Is a Virtual Private Network Right for Gaming?
VPN stands for “Virtual Private Network”, and such online options are definitely worth considering for certain gamers. It will depend on how you game, the games you play, where you’re playing them, the speed of the hardware you’re using, and numerous similar factors.
Here we’ll briefly explore a few key things you want to consider if attaining a VPN is something you’ve been thinking about.
- Protection From DDoS Threats
DDoS stands for Distributed Denial of Service. Usually, the way it works is like this: a virus hides in the code of a third-party app that becomes wildly popular—think “knock-off Tinder”, or something like that. When the time is right, and millions have downloaded the app in a given region, the virus is activated, and it uses individual devices to bombard a server, crashing it.
This happens a lot in gaming; especially when certain individuals with maturity issues find themselves losing a game. They’ll try and bombard a server that hosts the game. Also, players can be kicked off if they’re in a geolocated area that’s central to a DDoS attack. When your web connectivity is routed through another server, this problem is eliminated.
- VPNs Don’t Increase Connection Speed
Because VPN connectivity is routed through a VPN server, there’s an additional “middle man” between you and the online games you’re looking to play. This means the time it takes for you to connect to a gaming server, through your VPN, will be slightly longer. But it won’t be significantly slower, and some VPN options are certainly faster than others.
- Being Able to Play Games Unavailable in Your Region
If you like games that are restricted in your home region, a good solution can be a VPN for gaming. Essentially, the way many barriers are erected between regions is rooted in the localized access information defining a given server. So if you use a VPN, and the server for that VPN is located in another country, suddenly you’re not geo-locked anymore.
- VPNs Help You Avoid Being Doxxed or Swatted
Being “doxxed” is similar to being “swatted”, in that private details of your personal information are leaked in both scenarios. The big difference is the outcome of the act. If you’re “doxxed”, some troll in a game or online releases your personal information so other, more criminal trolls may come to your physical address and harass you.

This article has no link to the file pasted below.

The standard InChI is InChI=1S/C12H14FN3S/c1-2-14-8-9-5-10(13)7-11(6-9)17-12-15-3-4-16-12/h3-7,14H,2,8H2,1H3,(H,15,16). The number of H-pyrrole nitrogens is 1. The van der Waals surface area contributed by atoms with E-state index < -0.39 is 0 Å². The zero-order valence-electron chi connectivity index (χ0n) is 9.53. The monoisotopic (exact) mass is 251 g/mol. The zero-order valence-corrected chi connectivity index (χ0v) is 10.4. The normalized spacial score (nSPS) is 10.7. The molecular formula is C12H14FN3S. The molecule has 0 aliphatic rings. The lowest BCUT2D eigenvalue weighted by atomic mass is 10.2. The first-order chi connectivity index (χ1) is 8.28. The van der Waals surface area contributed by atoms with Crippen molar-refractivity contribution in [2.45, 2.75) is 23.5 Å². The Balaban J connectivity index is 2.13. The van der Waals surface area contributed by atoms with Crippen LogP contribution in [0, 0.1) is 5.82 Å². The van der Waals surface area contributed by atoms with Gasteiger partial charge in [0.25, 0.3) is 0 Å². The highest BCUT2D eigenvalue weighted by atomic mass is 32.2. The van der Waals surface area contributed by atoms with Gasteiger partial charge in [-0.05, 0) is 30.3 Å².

If you’re swatted, some stinker calls in an anonymous tip to local law enforcement of such intensity that they are compelled to send a SWAT team to your house. This is criminal harassment, and those who decide it’s okay should be held to account legally. But good luck catching them.
A lot of hackers that will get you swatted or doxxed do so by identifying your IP and geo-locating you. With a VPN, your IP is generated by the service and rooted to the remote server through which you’re routing internet connection. Accordingly, there’s nobody to swat, or to dox. Especially if you’re gaming with some weasels who might try this, a VPN is wise.
A Worthwhile Way to Game
On the plus side, using a VPN to the game will help protect you from DDoS threats, you’ll be able to play games that aren’t available in your geographic region—something especially worth thinking about if you love foreign games—and VPNs reduce instances of being Doxed or Swatted.
On the negative side, VPNsmight slightly reduce the speed of the internet you’re using to game, and using a VPN won’t increase your connection speed. So at the end of the day, unless you need a perpetually swift connection that’s leagues above other peers in your gaming group, VPNs represent a good choice for gaming.